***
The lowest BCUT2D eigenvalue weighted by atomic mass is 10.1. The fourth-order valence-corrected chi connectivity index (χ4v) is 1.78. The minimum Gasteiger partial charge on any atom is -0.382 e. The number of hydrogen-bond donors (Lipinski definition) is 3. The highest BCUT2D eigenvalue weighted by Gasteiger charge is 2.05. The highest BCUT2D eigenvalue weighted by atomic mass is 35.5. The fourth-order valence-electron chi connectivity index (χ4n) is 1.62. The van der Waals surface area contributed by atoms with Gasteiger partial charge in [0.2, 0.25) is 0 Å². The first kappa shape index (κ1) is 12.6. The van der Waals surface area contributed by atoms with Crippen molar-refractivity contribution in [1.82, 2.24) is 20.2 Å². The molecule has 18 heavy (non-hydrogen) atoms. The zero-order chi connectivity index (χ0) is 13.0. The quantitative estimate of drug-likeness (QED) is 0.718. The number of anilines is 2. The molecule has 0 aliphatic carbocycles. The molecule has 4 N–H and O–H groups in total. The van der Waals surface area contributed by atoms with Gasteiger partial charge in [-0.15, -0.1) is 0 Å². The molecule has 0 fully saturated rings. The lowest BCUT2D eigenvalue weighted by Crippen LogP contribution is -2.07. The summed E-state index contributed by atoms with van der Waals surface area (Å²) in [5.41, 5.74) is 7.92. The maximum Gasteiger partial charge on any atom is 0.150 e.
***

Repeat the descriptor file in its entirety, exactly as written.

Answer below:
The lowest BCUT2D eigenvalue weighted by atomic mass is 10.1. The fourth-order valence-corrected chi connectivity index (χ4v) is 1.78. The minimum Gasteiger partial charge on any atom is -0.382 e. The number of hydrogen-bond donors (Lipinski definition) is 3. The highest BCUT2D eigenvalue weighted by Gasteiger charge is 2.05. The highest BCUT2D eigenvalue weighted by atomic mass is 35.5. The fourth-order valence-electron chi connectivity index (χ4n) is 1.62. The van der Waals surface area contributed by atoms with Gasteiger partial charge in [0.2, 0.25) is 0 Å². The first kappa shape index (κ1) is 12.6. The van der Waals surface area contributed by atoms with Crippen molar-refractivity contribution in [1.82, 2.24) is 20.2 Å². The molecule has 18 heavy (non-hydrogen) atoms. The zero-order chi connectivity index (χ0) is 13.0. The quantitative estimate of drug-likeness (QED) is 0.718. The number of anilines is 2. The molecule has 0 aliphatic carbocycles. The molecule has 4 N–H and O–H groups in total. The van der Waals surface area contributed by atoms with Gasteiger partial charge in [-0.15, -0.1) is 0 Å². The molecule has 0 fully saturated rings. The lowest BCUT2D eigenvalue weighted by Crippen LogP contribution is -2.07. The summed E-state index contributed by atoms with van der Waals surface area (Å²) in [5.41, 5.74) is 7.92. The maximum Gasteiger partial charge on any atom is 0.150 e.